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The U.S. Air Force recently awarded Lockheed Martin Space Systems, Sunnyvale, CA, a $53 million contract to begin development of modernization changes for up to 12 Global Positioning System (GPS) Block IIR satellites.
The GPS IIRs will be modified to incorporate, among other improvements, a second civil signal and two new military signals, thus providing military and civilian users of the navigation system a system with improved capabilities much sooner than previously envisioned.
"This is tremendous news for the GPS team, Lockheed Martin and the entire GPS user community," said Len Kwiatkowski, Lockheed Martin vice president of Military Space Programs. "Lockheed Martin looks forward to continuing as a major contributor to the sustainment of GPS as the global standard for navigation and timing services."
In addition to new military and civilian signals, the GPS IIR modifications will include increased signal power and the ability to reprogram signals and power on orbit. These improvements will provide for improved accuracy and better resistance to jamming. Work on this development contract will be performed at the Space Systems – Valley Forge, PA facility. Anticipated contract completion date is September 2001. The U.S. Air Force Space and Missile Systems Center, El Segundo, CA, is the contracting agency.
GPS IIR program officials noted that a waveform generator, developed by ITT Industries, is a key element of the GPS IIR modernization. The generator adds a new military and civilian channel to the satellite using a single broadcast carrier wave. Additionally, a more efficient high power amplifier, controlled through the waveform generator, can add power to the military signal when there is a need to overcome jamming.
According to Dave Podlesney, Space Systems GPS IIR program manager, more than a year ago, senior-level Air Force personnel shared their plans to modernize the GPS. These modernization plans evolved and the Space Systems GPS team offered the Air Force an innovative approach to expediting the modernization.
Previously, the Air Force plan called for launching the remaining 16 GPS IIR satellites as a replenishment to the older Block IIA’s now on orbit and then begin modernizing the GPS constellation in 2005. Under that plan, a fully modernized GPS constellation would not be on orbit until about 2015.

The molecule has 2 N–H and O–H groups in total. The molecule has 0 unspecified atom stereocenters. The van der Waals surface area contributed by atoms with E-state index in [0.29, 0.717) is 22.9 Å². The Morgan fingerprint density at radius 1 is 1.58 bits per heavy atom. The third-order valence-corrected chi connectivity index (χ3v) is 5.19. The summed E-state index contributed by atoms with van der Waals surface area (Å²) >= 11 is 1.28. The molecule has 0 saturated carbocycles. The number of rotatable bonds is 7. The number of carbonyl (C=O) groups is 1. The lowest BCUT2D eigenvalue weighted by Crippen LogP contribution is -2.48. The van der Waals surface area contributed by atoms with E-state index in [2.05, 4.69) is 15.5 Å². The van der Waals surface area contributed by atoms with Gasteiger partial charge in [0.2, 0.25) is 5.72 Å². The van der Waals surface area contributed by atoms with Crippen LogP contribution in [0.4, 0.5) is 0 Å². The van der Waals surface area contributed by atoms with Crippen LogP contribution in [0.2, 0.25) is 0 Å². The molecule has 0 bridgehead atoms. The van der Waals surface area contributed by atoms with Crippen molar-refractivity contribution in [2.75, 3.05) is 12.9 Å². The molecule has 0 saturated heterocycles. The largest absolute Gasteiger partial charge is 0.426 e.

"Our team offered the Air Force a plan that will accelerate the GPS modernization program by approximately eight-plus years," said Podlesney. "I am extremely proud of the innovative proposal our team presented to our customer. This modernization program will benefit all users of the GPS system."
Space Systems is in the midst of a very successful launch campaign for the GPS IIR satellites. On July 16, 2000 the team successfully launched the fourth of 20 GPS IIR satellites from Cape Canaveral Air Station, FL. The next GPS IIR launch is tentatively scheduled for November. Additionally, the Space System’s GPS team will submit a proposal to participate in an architecture study that will lead to a competition for the design and production of the next series of GPS spacecraft, referred to as GPS III.
Lockheed Martin Space Systems Company, headquartered in Denver, CO, is one of the major operating units of the world’s largest defense contractor, Lockheed Martin Corporation (NYSE: LMT). Space Systems is a global leader in the design, development, test and production of space launch systems, ground systems, scientific spacecraft, satellites for commercial and government customers, fleet ballistic missiles and missile defense systems.
For a high-resolution image of the GPS IIR satellite, please visit: /global_pos_sat_gps.html
For more information about Lockheed Martin Space Systems-Sunnyvale, see our website at
September 2000